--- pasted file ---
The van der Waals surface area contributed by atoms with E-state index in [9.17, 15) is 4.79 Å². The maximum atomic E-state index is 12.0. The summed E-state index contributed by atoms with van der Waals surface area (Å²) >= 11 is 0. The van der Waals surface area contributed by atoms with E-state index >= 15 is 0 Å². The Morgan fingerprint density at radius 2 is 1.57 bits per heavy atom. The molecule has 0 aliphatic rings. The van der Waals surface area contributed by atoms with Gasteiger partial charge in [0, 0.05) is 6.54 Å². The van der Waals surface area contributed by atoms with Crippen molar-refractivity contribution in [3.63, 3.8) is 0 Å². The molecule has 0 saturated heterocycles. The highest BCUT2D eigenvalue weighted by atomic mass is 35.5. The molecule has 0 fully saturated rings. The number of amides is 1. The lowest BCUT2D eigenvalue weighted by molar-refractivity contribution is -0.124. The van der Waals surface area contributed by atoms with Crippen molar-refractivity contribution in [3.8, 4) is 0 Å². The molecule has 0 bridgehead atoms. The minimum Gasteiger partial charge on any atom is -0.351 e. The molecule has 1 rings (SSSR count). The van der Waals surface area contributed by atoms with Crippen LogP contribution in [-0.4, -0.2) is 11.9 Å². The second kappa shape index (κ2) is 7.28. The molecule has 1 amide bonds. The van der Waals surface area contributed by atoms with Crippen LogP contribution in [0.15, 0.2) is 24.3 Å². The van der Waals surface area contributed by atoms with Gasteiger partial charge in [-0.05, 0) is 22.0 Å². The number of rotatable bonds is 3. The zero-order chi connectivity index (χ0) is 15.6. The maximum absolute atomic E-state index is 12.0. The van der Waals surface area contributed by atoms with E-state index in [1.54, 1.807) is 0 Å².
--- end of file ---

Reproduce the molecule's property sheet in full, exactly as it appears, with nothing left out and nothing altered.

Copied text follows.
The van der Waals surface area contributed by atoms with E-state index in [9.17, 15) is 4.79 Å². The maximum atomic E-state index is 12.0. The summed E-state index contributed by atoms with van der Waals surface area (Å²) >= 11 is 0. The van der Waals surface area contributed by atoms with E-state index >= 15 is 0 Å². The Morgan fingerprint density at radius 2 is 1.57 bits per heavy atom. The molecule has 0 aliphatic rings. The van der Waals surface area contributed by atoms with Gasteiger partial charge in [0, 0.05) is 6.54 Å². The van der Waals surface area contributed by atoms with Crippen molar-refractivity contribution in [3.63, 3.8) is 0 Å². The molecule has 0 saturated heterocycles. The highest BCUT2D eigenvalue weighted by atomic mass is 35.5. The molecule has 0 fully saturated rings. The number of amides is 1. The lowest BCUT2D eigenvalue weighted by molar-refractivity contribution is -0.124. The van der Waals surface area contributed by atoms with Crippen molar-refractivity contribution in [3.8, 4) is 0 Å². The molecule has 0 bridgehead atoms. The minimum Gasteiger partial charge on any atom is -0.351 e. The molecule has 1 rings (SSSR count). The van der Waals surface area contributed by atoms with Crippen LogP contribution in [-0.4, -0.2) is 11.9 Å². The second kappa shape index (κ2) is 7.28. The molecule has 1 amide bonds. The van der Waals surface area contributed by atoms with Crippen LogP contribution in [0.15, 0.2) is 24.3 Å². The van der Waals surface area contributed by atoms with Gasteiger partial charge in [-0.05, 0) is 22.0 Å². The number of rotatable bonds is 3. The zero-order chi connectivity index (χ0) is 15.6. The maximum absolute atomic E-state index is 12.0. The van der Waals surface area contributed by atoms with E-state index in [1.54, 1.807) is 0 Å².